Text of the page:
Barrelhouse Review Book Review: 11/19 Know the Mother
WBUR Book Review: The Artery: 12/19 Calvin Hennick takes the father-son relationship on the road
2040 Review Book Review 3/19
“Initiation” Vermont Literary Review
Utility workers’ jackhammers had transformed the roads leading to Madison Heights into trenches of asphalt chunks and debris. The only way Olivia Johnson-Bridgewater and her daughter, Crystal could get to the Pemberton home was to leave the car parked at the bottom of the hill and climb the four and a half blocks to the house, keeping close to the curb. Olivia stepped carefully in her high-heeled suede pant boots to avoid turning an ankle. Although Crystal had on a pair of Uggs, she trailed a half a block behind her. Each time Olivia looked back, her daughter was clenching and releasing her mittened hands, apparently to fight off frost bite. “How much further, Ma?” Crystal said in an exasperated tone.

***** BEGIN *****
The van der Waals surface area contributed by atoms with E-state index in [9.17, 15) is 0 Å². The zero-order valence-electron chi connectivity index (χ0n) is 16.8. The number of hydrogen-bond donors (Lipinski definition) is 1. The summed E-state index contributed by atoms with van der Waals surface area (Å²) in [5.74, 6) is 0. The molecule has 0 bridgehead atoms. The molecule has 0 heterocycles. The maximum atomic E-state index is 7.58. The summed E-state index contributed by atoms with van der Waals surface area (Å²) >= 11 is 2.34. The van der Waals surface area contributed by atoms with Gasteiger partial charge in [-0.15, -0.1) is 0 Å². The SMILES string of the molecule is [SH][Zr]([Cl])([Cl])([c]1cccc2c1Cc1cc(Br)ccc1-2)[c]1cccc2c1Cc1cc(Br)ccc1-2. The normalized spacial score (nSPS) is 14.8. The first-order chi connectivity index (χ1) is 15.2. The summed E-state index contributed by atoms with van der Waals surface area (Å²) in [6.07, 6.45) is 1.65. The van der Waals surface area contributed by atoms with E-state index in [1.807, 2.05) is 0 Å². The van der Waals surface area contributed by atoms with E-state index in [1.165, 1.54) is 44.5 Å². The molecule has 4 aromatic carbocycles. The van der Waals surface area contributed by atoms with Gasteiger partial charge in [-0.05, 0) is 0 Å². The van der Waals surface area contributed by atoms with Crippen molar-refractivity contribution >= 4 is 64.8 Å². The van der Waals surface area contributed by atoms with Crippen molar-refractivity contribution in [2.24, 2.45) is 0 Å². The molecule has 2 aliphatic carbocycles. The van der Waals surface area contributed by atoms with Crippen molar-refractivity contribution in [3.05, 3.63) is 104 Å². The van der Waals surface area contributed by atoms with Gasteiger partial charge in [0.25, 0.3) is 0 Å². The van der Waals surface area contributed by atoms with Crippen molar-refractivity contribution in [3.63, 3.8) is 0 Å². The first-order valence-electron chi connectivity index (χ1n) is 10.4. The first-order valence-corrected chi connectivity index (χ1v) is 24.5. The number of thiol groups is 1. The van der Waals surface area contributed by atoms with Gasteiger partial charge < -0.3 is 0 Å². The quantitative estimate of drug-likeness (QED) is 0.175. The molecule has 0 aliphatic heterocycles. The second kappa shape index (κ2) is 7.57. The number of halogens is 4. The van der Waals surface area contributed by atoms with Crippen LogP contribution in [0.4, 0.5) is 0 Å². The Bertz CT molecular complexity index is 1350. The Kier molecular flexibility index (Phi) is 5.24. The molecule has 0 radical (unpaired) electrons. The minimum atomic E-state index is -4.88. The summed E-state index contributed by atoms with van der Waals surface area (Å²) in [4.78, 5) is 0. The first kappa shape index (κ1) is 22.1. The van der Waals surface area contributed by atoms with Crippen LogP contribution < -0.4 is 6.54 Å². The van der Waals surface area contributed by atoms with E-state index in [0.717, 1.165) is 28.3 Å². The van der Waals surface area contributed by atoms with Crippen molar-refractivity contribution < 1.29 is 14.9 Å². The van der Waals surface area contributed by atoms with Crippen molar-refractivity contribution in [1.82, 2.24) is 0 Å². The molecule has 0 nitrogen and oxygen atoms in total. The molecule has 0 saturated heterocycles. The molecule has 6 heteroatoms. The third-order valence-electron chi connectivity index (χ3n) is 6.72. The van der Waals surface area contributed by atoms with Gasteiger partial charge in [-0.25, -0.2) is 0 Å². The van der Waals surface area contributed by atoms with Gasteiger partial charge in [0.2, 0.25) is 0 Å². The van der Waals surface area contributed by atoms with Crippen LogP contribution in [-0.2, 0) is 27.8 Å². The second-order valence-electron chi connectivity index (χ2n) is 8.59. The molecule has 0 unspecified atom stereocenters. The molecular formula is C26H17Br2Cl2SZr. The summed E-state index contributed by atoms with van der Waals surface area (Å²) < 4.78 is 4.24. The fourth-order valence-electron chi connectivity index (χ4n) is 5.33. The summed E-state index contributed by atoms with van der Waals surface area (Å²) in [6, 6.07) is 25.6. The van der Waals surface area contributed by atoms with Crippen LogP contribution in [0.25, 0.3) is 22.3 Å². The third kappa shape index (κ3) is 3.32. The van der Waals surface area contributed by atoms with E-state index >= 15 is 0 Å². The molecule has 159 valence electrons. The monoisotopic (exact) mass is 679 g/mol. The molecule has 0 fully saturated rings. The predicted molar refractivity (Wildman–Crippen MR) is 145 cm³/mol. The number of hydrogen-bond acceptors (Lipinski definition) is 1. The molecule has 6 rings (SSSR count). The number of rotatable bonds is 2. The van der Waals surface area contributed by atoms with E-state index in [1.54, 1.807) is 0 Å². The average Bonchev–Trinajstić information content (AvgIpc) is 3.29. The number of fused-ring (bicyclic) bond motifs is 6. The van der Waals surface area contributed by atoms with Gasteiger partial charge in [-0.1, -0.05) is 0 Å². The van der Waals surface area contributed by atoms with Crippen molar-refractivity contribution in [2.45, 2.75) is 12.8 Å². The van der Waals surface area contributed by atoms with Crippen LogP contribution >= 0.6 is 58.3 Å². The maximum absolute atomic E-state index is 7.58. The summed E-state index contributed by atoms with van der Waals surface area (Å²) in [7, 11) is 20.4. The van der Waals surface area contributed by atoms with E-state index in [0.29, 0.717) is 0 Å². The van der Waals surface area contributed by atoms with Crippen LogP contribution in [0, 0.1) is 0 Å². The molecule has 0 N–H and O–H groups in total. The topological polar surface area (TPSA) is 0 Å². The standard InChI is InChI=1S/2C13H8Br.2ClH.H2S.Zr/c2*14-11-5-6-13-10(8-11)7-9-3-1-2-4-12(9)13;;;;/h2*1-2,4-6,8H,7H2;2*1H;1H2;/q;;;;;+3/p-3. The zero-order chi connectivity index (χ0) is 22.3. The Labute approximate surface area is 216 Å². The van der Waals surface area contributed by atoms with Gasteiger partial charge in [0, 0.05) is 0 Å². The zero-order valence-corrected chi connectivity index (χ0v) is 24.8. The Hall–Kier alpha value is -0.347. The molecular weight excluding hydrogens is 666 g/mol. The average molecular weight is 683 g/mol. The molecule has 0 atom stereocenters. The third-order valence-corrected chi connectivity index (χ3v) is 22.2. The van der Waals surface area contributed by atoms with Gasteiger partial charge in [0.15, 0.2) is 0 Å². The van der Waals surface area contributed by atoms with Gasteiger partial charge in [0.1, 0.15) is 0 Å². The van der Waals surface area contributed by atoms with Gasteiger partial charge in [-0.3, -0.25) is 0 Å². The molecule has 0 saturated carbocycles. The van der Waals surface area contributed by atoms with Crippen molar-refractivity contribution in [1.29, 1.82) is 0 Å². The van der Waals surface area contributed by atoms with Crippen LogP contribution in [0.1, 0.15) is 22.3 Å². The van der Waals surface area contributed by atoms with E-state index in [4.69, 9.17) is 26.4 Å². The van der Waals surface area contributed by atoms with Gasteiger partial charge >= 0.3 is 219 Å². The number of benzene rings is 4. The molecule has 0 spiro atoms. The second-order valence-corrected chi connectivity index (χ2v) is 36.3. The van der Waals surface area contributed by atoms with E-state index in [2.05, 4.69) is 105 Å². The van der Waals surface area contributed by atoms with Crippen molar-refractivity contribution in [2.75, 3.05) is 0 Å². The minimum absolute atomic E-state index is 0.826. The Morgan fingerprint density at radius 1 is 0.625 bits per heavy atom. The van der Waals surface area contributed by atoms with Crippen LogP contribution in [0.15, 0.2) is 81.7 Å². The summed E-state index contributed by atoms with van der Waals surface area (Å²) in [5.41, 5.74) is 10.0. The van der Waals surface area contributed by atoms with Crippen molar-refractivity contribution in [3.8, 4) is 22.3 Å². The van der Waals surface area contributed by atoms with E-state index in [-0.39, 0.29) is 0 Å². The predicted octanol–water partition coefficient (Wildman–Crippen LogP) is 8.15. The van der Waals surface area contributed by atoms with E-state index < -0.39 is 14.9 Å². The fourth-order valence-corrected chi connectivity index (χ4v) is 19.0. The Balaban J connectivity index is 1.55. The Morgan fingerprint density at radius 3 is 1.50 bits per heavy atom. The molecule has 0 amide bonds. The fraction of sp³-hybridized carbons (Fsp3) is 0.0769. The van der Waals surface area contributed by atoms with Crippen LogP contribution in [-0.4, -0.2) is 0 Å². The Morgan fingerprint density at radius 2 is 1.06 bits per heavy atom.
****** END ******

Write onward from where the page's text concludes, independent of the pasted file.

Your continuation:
“PERSNICKETY” Meetinghouse: A Journal of New England Literature and Art
There was Davis, the accountant, who had a penchant for burping out loud while he was in mid sentence, never even pausing to say, “excuse me,” Brian, the burned out newspaper columnist who tried to hide his 2-pack-a-day habit from her, Jared, the corporate consultant, who pestered her incessantly about cutting her shoulder-length hair because he liked it short, Mark who nearly drove her to madness by ending every other sentence with the question, “You know what I mean?” and Brad, the entrepreneur who smiled too much, wore cologne that smelled too floral, and was so small in stature that the cuffs of his dress shirts brushed against his knuckles. They had all seemed like potential keepers to Raven, until she had discovered their shortcomings.
“KITCHEN FAN” Snake Nation Review
Wilton had raced against the clock before, but this time was different. Oh, sure, on a bad day he would race to take his spot on the assembly line at the tool and die plant before Supervisor Stokely made the rounds. There were the countless times he had put his short stubby legs to work rushing to ticket counters at the track to place a last-minute bet on the ponies. He’d even raced to get to Momma’s funeral back in 1967.